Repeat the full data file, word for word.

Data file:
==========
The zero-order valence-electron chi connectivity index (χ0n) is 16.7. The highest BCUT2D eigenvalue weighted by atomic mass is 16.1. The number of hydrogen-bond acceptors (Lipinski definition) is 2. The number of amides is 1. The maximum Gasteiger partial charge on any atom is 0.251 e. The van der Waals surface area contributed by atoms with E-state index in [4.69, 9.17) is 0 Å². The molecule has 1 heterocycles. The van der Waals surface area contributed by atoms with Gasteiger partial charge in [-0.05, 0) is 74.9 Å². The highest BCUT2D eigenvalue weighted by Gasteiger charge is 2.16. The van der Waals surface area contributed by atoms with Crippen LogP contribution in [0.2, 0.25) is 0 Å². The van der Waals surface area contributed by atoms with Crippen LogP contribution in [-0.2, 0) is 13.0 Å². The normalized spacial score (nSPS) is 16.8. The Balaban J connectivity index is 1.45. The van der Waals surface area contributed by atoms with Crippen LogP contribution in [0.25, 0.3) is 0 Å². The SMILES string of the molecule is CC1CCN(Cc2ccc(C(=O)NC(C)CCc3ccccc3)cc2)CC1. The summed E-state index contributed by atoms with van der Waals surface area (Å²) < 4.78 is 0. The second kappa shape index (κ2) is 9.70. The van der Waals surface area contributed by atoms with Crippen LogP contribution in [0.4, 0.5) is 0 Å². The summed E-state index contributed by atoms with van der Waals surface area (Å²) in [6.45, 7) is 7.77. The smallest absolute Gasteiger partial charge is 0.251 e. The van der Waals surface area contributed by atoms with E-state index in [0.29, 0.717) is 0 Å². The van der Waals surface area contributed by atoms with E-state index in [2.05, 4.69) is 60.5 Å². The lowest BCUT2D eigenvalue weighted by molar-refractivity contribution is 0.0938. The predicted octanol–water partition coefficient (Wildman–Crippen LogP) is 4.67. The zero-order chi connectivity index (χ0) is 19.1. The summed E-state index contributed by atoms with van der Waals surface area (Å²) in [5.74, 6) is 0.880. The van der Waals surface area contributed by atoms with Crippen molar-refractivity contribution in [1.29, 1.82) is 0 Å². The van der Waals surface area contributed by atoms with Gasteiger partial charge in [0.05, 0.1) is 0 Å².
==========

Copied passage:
The zero-order valence-electron chi connectivity index (χ0n) is 16.7. The highest BCUT2D eigenvalue weighted by atomic mass is 16.1. The number of hydrogen-bond acceptors (Lipinski definition) is 2. The number of amides is 1. The maximum Gasteiger partial charge on any atom is 0.251 e. The van der Waals surface area contributed by atoms with E-state index in [4.69, 9.17) is 0 Å². The molecule has 1 heterocycles. The van der Waals surface area contributed by atoms with Gasteiger partial charge in [-0.05, 0) is 74.9 Å². The highest BCUT2D eigenvalue weighted by Gasteiger charge is 2.16. The van der Waals surface area contributed by atoms with Crippen LogP contribution in [0.2, 0.25) is 0 Å². The van der Waals surface area contributed by atoms with Crippen LogP contribution in [-0.2, 0) is 13.0 Å². The normalized spacial score (nSPS) is 16.8. The Balaban J connectivity index is 1.45. The van der Waals surface area contributed by atoms with Crippen LogP contribution in [0.25, 0.3) is 0 Å². The SMILES string of the molecule is CC1CCN(Cc2ccc(C(=O)NC(C)CCc3ccccc3)cc2)CC1. The summed E-state index contributed by atoms with van der Waals surface area (Å²) < 4.78 is 0. The second kappa shape index (κ2) is 9.70. The van der Waals surface area contributed by atoms with Crippen LogP contribution in [0.4, 0.5) is 0 Å². The summed E-state index contributed by atoms with van der Waals surface area (Å²) in [6.45, 7) is 7.77. The smallest absolute Gasteiger partial charge is 0.251 e. The van der Waals surface area contributed by atoms with E-state index in [0.29, 0.717) is 0 Å². The van der Waals surface area contributed by atoms with E-state index in [2.05, 4.69) is 60.5 Å². The lowest BCUT2D eigenvalue weighted by molar-refractivity contribution is 0.0938. The predicted octanol–water partition coefficient (Wildman–Crippen LogP) is 4.67. The zero-order chi connectivity index (χ0) is 19.1. The summed E-state index contributed by atoms with van der Waals surface area (Å²) in [5.74, 6) is 0.880. The van der Waals surface area contributed by atoms with Crippen molar-refractivity contribution in [1.29, 1.82) is 0 Å². The van der Waals surface area contributed by atoms with Gasteiger partial charge in [0.05, 0.1) is 0 Å².